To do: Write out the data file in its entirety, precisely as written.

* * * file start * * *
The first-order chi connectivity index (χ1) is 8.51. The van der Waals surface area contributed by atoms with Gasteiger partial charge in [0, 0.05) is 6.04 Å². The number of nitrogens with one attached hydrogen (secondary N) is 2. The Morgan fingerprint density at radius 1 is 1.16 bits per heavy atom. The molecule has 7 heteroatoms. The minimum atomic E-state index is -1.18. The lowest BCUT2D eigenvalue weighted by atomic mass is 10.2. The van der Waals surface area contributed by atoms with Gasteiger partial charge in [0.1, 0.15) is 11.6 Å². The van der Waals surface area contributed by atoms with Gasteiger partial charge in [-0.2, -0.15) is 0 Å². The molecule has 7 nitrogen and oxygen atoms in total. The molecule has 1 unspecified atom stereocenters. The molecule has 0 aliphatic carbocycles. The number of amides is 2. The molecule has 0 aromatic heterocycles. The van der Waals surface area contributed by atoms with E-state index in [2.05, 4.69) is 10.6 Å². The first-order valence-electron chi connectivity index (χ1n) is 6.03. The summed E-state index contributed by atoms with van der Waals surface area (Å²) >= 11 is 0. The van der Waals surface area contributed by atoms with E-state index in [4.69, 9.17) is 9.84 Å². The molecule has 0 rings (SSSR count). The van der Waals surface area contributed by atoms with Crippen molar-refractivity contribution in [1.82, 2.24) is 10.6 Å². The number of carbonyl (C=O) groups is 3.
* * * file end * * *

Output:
The first-order chi connectivity index (χ1) is 8.51. The van der Waals surface area contributed by atoms with Gasteiger partial charge in [0, 0.05) is 6.04 Å². The number of nitrogens with one attached hydrogen (secondary N) is 2. The Morgan fingerprint density at radius 1 is 1.16 bits per heavy atom. The molecule has 7 heteroatoms. The minimum atomic E-state index is -1.18. The lowest BCUT2D eigenvalue weighted by atomic mass is 10.2. The van der Waals surface area contributed by atoms with Gasteiger partial charge in [0.1, 0.15) is 11.6 Å². The van der Waals surface area contributed by atoms with Gasteiger partial charge in [-0.2, -0.15) is 0 Å². The molecule has 7 nitrogen and oxygen atoms in total. The molecule has 1 unspecified atom stereocenters. The molecule has 0 aliphatic carbocycles. The number of amides is 2. The molecule has 0 aromatic heterocycles. The van der Waals surface area contributed by atoms with E-state index in [2.05, 4.69) is 10.6 Å². The first-order valence-electron chi connectivity index (χ1n) is 6.03. The summed E-state index contributed by atoms with van der Waals surface area (Å²) >= 11 is 0. The van der Waals surface area contributed by atoms with E-state index in [4.69, 9.17) is 9.84 Å². The molecule has 0 rings (SSSR count). The van der Waals surface area contributed by atoms with Crippen molar-refractivity contribution in [1.82, 2.24) is 10.6 Å². The number of carbonyl (C=O) groups is 3.